Logging Companies are Cutting Down California’s Forests—So That You Can Throw Them Away!
A recent report produced by the California Board of Forestry and Fire Protection, California Department of Forestry and Fire Protection, the United States Forest Service and the Bureau of Business and Economic Research at the University of Montana provides an assessment of carbon storage in forest ecosystems in California and of carbon storage in wood products produced in California.
While the report indicates that California’s forests are sequestering (storing) carbon dioxide at approximately 27 million metric-tons of carbon dioxide per-year, slightly exceeding the 20 million metric-ton objective established by the California State Legislature in 2010 (Assembly Bill 1504, Pavely), a closer look at the numbers shows some alarming trends.
According to the AB 1504 Forest Ecosystem and Harvested Wood Products Carbon Inventory Report, over half of the carbon being stored in California’s forests is stored on our Federal lands, in our National Forests, Wilderness Areas, and in our BLM lands, while our wood products are storing less carbon dioxide, and the wood products we produce are being thrown into landfills, resulting in additional carbon dioxide storage losses.
The Harvested Wood Products Carbon Inventory looked at wood products used and the end use outcomes of harvested wood products from California’s forests on Federal and Non-Federal lands, and shows a sharp decline in carbon dioxide stored in harvested wood products, and a dramatic increase in the amount of carbon dioxide being lost from wood products that end up in landfills where no energy capture is created from combustion as biomass or hog fuel.
What’s happening to our harvested wood products, why are they not storing carbon, and why are we throwing them away? Logging of native forests and the creation of even-aged, monoculture, short-rotation industrial tree plantations on private industrial lands and on our National Forests, means harvesting of increasingly younger forests in an unnatural plantation setting that translates into quick growth of fiber, but not carbon dioxide-storing heartwood.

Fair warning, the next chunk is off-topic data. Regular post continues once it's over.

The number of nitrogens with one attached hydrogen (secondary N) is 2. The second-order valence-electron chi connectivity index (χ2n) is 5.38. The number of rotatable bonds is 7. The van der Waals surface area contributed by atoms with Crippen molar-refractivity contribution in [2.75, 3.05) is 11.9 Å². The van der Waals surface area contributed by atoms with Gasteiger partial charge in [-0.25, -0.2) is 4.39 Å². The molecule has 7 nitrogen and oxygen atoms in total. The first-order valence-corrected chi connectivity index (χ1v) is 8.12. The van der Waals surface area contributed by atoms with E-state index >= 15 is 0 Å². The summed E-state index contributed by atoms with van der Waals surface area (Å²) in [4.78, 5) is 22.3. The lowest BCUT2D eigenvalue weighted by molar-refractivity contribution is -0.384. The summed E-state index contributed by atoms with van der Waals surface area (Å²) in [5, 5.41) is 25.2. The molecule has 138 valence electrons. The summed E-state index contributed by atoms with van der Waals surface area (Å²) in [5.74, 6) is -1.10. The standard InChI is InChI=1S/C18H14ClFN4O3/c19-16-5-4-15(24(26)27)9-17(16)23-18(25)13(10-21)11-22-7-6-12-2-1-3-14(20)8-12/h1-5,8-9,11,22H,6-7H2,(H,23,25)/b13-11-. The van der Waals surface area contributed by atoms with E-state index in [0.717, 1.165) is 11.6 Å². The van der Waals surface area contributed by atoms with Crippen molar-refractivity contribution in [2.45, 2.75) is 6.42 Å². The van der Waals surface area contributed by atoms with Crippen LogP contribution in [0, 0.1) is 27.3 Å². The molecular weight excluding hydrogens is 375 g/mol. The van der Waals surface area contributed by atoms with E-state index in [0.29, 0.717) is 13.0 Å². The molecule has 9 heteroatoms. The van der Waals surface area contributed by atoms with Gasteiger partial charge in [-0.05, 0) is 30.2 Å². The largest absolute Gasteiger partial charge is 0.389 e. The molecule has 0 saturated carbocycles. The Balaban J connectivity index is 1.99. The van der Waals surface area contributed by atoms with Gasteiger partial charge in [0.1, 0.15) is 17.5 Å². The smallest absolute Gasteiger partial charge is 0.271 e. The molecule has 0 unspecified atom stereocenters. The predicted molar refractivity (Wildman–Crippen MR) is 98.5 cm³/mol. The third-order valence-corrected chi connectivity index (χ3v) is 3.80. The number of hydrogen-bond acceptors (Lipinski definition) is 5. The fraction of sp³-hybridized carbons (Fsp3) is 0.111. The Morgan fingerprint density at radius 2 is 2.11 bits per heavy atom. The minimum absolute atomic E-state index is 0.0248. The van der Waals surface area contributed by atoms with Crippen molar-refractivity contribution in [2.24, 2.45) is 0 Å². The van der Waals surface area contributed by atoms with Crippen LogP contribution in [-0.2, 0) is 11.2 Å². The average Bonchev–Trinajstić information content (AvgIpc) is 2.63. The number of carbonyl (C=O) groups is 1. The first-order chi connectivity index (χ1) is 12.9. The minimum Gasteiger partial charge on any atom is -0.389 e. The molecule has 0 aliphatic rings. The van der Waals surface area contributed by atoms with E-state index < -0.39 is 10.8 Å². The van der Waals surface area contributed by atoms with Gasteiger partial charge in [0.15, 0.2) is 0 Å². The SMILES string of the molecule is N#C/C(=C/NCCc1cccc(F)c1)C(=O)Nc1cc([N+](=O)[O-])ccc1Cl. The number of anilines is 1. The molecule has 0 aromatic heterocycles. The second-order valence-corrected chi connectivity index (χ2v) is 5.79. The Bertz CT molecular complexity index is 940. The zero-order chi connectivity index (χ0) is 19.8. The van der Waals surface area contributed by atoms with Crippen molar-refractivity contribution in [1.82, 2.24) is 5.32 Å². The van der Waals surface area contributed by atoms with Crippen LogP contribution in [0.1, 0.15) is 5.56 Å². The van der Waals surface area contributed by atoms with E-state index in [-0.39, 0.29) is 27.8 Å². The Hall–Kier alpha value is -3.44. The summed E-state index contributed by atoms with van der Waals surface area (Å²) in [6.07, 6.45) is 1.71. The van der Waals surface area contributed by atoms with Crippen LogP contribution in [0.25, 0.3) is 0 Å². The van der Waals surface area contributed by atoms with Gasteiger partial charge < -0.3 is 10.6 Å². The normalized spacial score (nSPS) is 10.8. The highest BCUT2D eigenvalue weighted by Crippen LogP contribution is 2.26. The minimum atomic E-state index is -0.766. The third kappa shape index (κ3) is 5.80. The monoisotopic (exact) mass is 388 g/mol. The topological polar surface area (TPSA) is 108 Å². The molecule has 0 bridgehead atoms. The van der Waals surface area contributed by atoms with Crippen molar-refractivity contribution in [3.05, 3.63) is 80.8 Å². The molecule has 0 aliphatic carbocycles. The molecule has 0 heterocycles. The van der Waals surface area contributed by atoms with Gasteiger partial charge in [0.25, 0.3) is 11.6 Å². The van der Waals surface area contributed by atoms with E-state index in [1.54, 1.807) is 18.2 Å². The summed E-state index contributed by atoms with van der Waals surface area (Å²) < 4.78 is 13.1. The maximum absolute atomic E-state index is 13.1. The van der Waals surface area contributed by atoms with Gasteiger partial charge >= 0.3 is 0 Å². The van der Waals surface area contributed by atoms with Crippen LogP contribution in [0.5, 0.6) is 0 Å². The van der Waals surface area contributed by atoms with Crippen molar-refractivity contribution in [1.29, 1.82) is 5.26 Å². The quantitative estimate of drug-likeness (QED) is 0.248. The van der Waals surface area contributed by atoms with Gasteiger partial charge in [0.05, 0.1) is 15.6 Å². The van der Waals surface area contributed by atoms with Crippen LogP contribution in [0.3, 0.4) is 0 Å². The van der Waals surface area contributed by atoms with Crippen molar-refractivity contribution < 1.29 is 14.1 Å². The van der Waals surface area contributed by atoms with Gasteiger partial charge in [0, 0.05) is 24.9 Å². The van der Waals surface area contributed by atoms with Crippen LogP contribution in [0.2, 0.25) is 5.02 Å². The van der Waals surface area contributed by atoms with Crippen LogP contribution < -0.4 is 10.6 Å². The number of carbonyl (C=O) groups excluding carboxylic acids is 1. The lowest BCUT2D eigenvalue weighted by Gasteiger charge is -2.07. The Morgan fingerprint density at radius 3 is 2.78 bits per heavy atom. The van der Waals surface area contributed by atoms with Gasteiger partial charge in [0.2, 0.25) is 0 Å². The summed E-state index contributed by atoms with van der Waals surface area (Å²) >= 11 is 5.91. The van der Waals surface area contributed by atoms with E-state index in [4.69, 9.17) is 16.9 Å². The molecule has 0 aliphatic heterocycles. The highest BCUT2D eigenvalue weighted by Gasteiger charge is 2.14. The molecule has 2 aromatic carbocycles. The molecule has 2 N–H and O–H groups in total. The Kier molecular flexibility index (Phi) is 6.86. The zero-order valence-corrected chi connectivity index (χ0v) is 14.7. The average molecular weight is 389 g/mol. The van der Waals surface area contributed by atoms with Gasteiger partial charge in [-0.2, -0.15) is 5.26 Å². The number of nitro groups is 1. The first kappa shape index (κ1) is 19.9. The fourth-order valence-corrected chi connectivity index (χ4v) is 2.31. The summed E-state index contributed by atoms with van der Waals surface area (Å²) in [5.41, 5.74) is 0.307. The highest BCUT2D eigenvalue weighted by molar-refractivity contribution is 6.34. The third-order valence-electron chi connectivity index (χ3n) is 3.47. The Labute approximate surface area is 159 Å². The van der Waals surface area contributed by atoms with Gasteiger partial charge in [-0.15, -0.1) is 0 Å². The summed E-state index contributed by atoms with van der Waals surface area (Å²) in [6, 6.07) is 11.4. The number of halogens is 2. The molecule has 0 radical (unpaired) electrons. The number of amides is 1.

The majority of the harvested wood products from our private industrial timberlands in California are young, even-aged, mono-culture plantation-grown, and grown for the quick production of wood fiber, most of which turns out to be sapwood, and the trees simply are not allowed to grow long enough, slowly enough, or under the most optimal conditions to produce heartwood fiber, tighter growth rings, and thereby store greater amounts of carbon dioxide.
These young, plantation-grown, sapwood harvested wood products are far less structurally sound and far more prone to rot, decay, mold, and to eventually, end up in the neighborhood landfill.
The findings of the AB 1504 Forest Ecosystem and Harvested Wood Products Carbon Inventory Report shows that our wood products are losing carbon sequestration both in the products themselves, and through an eventual end-outcome of landfill waste. Loss of carbon storage debunks the false narrative being spun by the logging industry and its lobbyists that carbon dioxide stored in a board-foot is just as good as carbon dioxide being stored in living trees, roots, soil, and plants in native, diverse forests.
As always, the timber industry and its apologists would have us pay attention to anything, and everything other than the men behind the chainsaws.